[Read more session reports and live updates from the 12th Internet Governance Forum]
Ms Catherine Garcia van Hoogstraten, researcher and lecturer at The Hague University of Applied Sciences, went over the first session from IGF 2016, presenting this year’s as a follow up and update building on it. The term 'sextortion' was defined, the criminal features of the term were underlined, especially towards children and women. The main aim of the session was stated as exploring key emerging technology and exponential user centered action being deployed by multistakeholders to counteract sextortion and identifying challenges and opportunities. An introductory video , prepared by Europol, which outlined how individuals become victims to sextortionists, was played to participants.
Mr Gregory Mounier, Head of Outreach and Support at the European Union Agency for Law Enforcement Cooperation (EUROPOL), explained the work they do with victims, reviewing cases and datasets from the US METNEC, which resulted in the awareness video. Two types of cases seen were stated as using the original content to lure thevictims to provide more sexually explicit content. Using the material for financial gain was identified as a new and rising type of sextortion. While the first type focused more on children and women, organised crime rings looking to make profits target males more. The shame around the crime felt by the victims lowers the reporting rates.
The first question posed to discussants and participants was, 'Can AI, blockchain or encryption based technology enable an effective response to sextortion?' Ms Karuna Nain, Facebook's Global Safety Programs Manager took the floor, explaining how Facebook approaches safety. It has clear policies on what people can or cannot share on the platform, and has tools to ensure that users, especially minors, have control over their content. For example an adult cannot message a minor unless they are friends on the platform. She stated that non-consensual sharing of sexually intimate images was being combatted through flagging reported images so they cannot be uploaded again by different accounts. The third pillar was identified as offering help and support by encouraging victims to reach out in case of being blackmailed by strangers about intimate images. She made calls to experts to collaborate since Facebook does not specialise in the problem.
Ms Semanur Karaman, Coordinator Political Participation, Gender and Tech at Tactical Tech Collective, talked of her experiences working with politically active women who suffer violence online and the deep distrust they have for online platforms. The need for an intersectional approach was underlined. Mr Walid Al Saqaf, Vice Chair at ISOC Blockchain Special Interest Group, briefly explained how the blockchain technology works underlining how secure and tracking enabling the technology is. He said that the customisable potential of blockchain was promising. Mr Claudio Lucena, Visiting Researcher at Georgetown University, mentioned how the idea of automated recognition of content is important, and how fast and easy the processes of deploying this software are.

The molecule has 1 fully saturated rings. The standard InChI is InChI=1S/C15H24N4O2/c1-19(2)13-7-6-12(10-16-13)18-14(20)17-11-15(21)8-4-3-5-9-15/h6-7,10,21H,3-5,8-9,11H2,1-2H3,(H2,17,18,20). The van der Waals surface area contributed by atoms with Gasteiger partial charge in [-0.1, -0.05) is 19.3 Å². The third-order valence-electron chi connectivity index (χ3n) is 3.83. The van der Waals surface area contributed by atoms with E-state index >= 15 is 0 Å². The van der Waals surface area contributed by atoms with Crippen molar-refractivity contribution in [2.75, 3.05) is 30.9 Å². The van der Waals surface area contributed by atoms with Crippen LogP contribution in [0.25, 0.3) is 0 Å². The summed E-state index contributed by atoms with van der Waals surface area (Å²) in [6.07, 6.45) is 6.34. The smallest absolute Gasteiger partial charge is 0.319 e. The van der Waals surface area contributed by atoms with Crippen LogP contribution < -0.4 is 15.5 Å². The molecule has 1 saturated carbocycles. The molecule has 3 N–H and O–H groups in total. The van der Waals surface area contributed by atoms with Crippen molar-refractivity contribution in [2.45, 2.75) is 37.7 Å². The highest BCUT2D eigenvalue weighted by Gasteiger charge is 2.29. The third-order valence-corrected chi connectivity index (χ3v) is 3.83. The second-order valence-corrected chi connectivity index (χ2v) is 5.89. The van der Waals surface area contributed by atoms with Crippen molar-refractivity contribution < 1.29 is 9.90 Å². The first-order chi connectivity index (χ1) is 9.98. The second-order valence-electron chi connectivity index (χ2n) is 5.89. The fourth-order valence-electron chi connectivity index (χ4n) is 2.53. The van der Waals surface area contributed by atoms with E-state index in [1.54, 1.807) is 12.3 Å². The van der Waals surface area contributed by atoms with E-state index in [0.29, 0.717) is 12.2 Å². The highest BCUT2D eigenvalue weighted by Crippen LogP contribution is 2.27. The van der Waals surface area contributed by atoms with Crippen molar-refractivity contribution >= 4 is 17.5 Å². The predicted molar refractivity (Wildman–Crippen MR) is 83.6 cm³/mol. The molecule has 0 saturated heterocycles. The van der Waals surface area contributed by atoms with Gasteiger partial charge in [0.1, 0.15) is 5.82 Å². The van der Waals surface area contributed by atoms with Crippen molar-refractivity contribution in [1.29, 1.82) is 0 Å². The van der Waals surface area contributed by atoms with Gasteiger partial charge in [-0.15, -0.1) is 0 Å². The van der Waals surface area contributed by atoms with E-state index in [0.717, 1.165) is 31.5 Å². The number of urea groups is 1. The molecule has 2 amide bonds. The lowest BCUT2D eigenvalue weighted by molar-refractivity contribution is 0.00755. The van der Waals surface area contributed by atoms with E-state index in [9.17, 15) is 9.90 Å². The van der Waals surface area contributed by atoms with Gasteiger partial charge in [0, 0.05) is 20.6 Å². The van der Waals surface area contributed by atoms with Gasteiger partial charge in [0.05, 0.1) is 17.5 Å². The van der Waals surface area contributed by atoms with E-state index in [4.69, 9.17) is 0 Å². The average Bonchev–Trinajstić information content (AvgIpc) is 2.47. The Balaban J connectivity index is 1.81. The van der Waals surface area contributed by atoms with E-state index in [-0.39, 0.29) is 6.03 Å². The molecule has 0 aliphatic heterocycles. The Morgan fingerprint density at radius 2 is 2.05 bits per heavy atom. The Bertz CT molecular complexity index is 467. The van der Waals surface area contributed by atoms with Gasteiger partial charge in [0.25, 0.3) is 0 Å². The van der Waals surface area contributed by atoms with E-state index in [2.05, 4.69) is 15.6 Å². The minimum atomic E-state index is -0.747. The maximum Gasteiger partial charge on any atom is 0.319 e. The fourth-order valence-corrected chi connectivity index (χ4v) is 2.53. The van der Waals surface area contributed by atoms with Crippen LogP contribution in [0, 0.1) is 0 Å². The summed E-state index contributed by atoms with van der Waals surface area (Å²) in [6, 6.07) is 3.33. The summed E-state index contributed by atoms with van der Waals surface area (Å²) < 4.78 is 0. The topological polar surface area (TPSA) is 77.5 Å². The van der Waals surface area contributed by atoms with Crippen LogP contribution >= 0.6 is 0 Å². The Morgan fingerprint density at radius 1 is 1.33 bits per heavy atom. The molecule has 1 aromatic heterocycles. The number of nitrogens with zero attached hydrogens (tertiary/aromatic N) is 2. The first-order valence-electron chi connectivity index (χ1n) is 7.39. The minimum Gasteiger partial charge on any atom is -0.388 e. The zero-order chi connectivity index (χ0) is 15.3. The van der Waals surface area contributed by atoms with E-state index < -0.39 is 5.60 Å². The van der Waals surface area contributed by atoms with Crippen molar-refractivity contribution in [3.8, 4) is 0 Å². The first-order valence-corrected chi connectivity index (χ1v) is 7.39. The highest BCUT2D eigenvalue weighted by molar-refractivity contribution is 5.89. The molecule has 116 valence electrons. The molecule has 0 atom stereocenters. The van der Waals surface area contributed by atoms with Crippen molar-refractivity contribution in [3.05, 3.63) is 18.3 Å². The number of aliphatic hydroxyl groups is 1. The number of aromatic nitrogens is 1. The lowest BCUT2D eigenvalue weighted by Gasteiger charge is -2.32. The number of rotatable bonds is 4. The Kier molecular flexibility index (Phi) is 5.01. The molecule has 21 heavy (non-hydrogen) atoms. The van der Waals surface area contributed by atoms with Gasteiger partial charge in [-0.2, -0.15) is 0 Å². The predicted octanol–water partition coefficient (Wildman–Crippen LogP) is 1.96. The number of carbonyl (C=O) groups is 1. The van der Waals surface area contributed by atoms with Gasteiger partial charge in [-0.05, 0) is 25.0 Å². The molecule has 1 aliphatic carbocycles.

Ms Arda Gerkens, Director of Online Child Abuse Bureau, Dutch Senator, started by mentioning some of the solutions to gaining control of personal content. She touched upon the cultural aspect of things, for example in the Netherlands girls and women from Islamic cultural backgrounds usually don’t share over or trust online platforms. She called for a collaborative approach to solving the issue.
Other questions explored with participants included 'Will machine learning tools require that one have a clear definition as to what this sextortion content is?', 'Can users participate in the use of automated tools content moderation?', 'Do we need to embed an accountability by design approach?', 'Policies on new technologies may need to encompass provisions on infrastructure, trust, security and skills?'
The lack of trust and the need to create it for online platforms, the importance of context when it comes to automated programs, the seeking the balance of protecting individual’s rights’ while automatically removing content were addressed by the audience.
Ms Renata Aquino, Researcher in Education, Communication and Technology, joined the conversation by stating that it was not possible to tackle the issue only with the work of coders and engineers. She stated that the real problem was not created online but technology online amplified offline behaviour. Saqaf made an intervention to the question of how to develop new technologies stating the need to add usability and accountability to the formula, as certain technologies are not user friendly and it is not realistic to expect users to use these solutions to protect themselves.
Mounier stated that individuals should avoid having images online which can be used against them while a participant pointed out how telling people not to engage in certain behaviour usually results in the opposite behaviour. Gerkens highlighted the need to avoid victim blaming as sextortion victims do not always send or upload their content themselves; images are also made public or used for extortion through hacks and leaks. Lucena stated the intergenerational aspect of the problem as technology and the culture around it changed, the need to adopt the approach and solutions was agreed on by onsite participants. Aquino mentioned content farms, the need to continue the discussion through intersessional activities, and the lack of women in the solution development aspect.
by Su Sonia Herring